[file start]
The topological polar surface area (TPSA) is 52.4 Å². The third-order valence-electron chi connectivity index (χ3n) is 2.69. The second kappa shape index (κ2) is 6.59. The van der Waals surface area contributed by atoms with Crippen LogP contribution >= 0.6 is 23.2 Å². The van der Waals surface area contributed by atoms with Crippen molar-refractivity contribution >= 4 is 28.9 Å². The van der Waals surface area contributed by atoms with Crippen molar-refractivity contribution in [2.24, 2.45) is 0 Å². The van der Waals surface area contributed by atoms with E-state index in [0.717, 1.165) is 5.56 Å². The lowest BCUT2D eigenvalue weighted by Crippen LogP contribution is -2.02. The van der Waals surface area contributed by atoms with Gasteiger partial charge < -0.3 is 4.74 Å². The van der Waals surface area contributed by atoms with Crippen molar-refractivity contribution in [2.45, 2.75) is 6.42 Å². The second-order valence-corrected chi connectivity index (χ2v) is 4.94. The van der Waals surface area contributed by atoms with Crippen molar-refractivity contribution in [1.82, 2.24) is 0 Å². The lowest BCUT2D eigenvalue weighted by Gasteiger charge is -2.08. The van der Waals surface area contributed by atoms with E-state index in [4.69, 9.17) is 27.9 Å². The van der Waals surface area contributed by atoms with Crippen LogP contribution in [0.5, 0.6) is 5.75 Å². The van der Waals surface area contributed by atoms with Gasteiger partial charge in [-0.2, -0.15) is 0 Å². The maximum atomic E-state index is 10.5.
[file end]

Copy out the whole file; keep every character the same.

The topological polar surface area (TPSA) is 52.4 Å². The third-order valence-electron chi connectivity index (χ3n) is 2.69. The second kappa shape index (κ2) is 6.59. The van der Waals surface area contributed by atoms with Crippen LogP contribution >= 0.6 is 23.2 Å². The van der Waals surface area contributed by atoms with Crippen molar-refractivity contribution >= 4 is 28.9 Å². The van der Waals surface area contributed by atoms with Crippen molar-refractivity contribution in [2.24, 2.45) is 0 Å². The van der Waals surface area contributed by atoms with E-state index in [0.717, 1.165) is 5.56 Å². The lowest BCUT2D eigenvalue weighted by Crippen LogP contribution is -2.02. The van der Waals surface area contributed by atoms with Gasteiger partial charge < -0.3 is 4.74 Å². The van der Waals surface area contributed by atoms with Crippen molar-refractivity contribution in [2.45, 2.75) is 6.42 Å². The second-order valence-corrected chi connectivity index (χ2v) is 4.94. The van der Waals surface area contributed by atoms with Crippen molar-refractivity contribution in [1.82, 2.24) is 0 Å². The lowest BCUT2D eigenvalue weighted by Gasteiger charge is -2.08. The van der Waals surface area contributed by atoms with E-state index in [4.69, 9.17) is 27.9 Å². The van der Waals surface area contributed by atoms with Crippen LogP contribution in [0.5, 0.6) is 5.75 Å². The van der Waals surface area contributed by atoms with Gasteiger partial charge in [-0.2, -0.15) is 0 Å². The maximum atomic E-state index is 10.5.